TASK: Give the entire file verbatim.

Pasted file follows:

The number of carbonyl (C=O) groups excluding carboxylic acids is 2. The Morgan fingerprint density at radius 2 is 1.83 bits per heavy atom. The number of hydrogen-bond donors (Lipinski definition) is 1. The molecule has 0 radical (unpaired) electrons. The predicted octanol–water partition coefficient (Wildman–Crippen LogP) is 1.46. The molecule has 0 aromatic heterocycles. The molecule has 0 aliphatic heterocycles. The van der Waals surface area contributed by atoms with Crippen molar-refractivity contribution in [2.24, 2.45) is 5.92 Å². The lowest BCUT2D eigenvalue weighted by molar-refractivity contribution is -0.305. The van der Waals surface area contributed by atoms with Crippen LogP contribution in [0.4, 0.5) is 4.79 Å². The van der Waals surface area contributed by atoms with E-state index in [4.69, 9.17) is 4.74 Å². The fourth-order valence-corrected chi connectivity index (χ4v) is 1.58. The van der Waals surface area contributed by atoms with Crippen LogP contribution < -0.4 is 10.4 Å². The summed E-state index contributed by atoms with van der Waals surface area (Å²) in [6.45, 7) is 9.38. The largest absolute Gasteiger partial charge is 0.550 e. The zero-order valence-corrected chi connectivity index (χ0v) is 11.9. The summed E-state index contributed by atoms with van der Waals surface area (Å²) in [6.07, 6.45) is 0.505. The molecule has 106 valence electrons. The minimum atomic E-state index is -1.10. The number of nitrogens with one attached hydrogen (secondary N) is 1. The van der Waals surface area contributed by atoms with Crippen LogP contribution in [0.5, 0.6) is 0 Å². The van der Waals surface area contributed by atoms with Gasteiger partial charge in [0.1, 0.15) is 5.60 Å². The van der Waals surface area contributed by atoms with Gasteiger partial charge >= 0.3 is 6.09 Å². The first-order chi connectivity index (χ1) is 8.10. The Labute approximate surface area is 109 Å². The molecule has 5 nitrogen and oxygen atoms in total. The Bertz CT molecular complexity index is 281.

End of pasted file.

The number of carbonyl (C=O) groups excluding carboxylic acids is 2. The Morgan fingerprint density at radius 2 is 1.83 bits per heavy atom. The number of hydrogen-bond donors (Lipinski definition) is 1. The molecule has 0 radical (unpaired) electrons. The predicted octanol–water partition coefficient (Wildman–Crippen LogP) is 1.46. The molecule has 0 aromatic heterocycles. The molecule has 0 aliphatic heterocycles. The van der Waals surface area contributed by atoms with Crippen molar-refractivity contribution in [2.24, 2.45) is 5.92 Å². The lowest BCUT2D eigenvalue weighted by molar-refractivity contribution is -0.305. The van der Waals surface area contributed by atoms with Crippen LogP contribution in [0.4, 0.5) is 4.79 Å². The van der Waals surface area contributed by atoms with E-state index in [4.69, 9.17) is 4.74 Å². The fourth-order valence-corrected chi connectivity index (χ4v) is 1.58. The van der Waals surface area contributed by atoms with Crippen LogP contribution < -0.4 is 10.4 Å². The summed E-state index contributed by atoms with van der Waals surface area (Å²) in [6.45, 7) is 9.38. The largest absolute Gasteiger partial charge is 0.550 e. The zero-order valence-corrected chi connectivity index (χ0v) is 11.9. The summed E-state index contributed by atoms with van der Waals surface area (Å²) in [6.07, 6.45) is 0.505. The molecule has 106 valence electrons. The minimum atomic E-state index is -1.10. The number of nitrogens with one attached hydrogen (secondary N) is 1. The van der Waals surface area contributed by atoms with Crippen LogP contribution in [0.5, 0.6) is 0 Å². The van der Waals surface area contributed by atoms with Gasteiger partial charge in [0.1, 0.15) is 5.60 Å². The van der Waals surface area contributed by atoms with Gasteiger partial charge >= 0.3 is 6.09 Å². The first-order chi connectivity index (χ1) is 8.10. The Labute approximate surface area is 109 Å². The molecule has 5 nitrogen and oxygen atoms in total. The Bertz CT molecular complexity index is 281.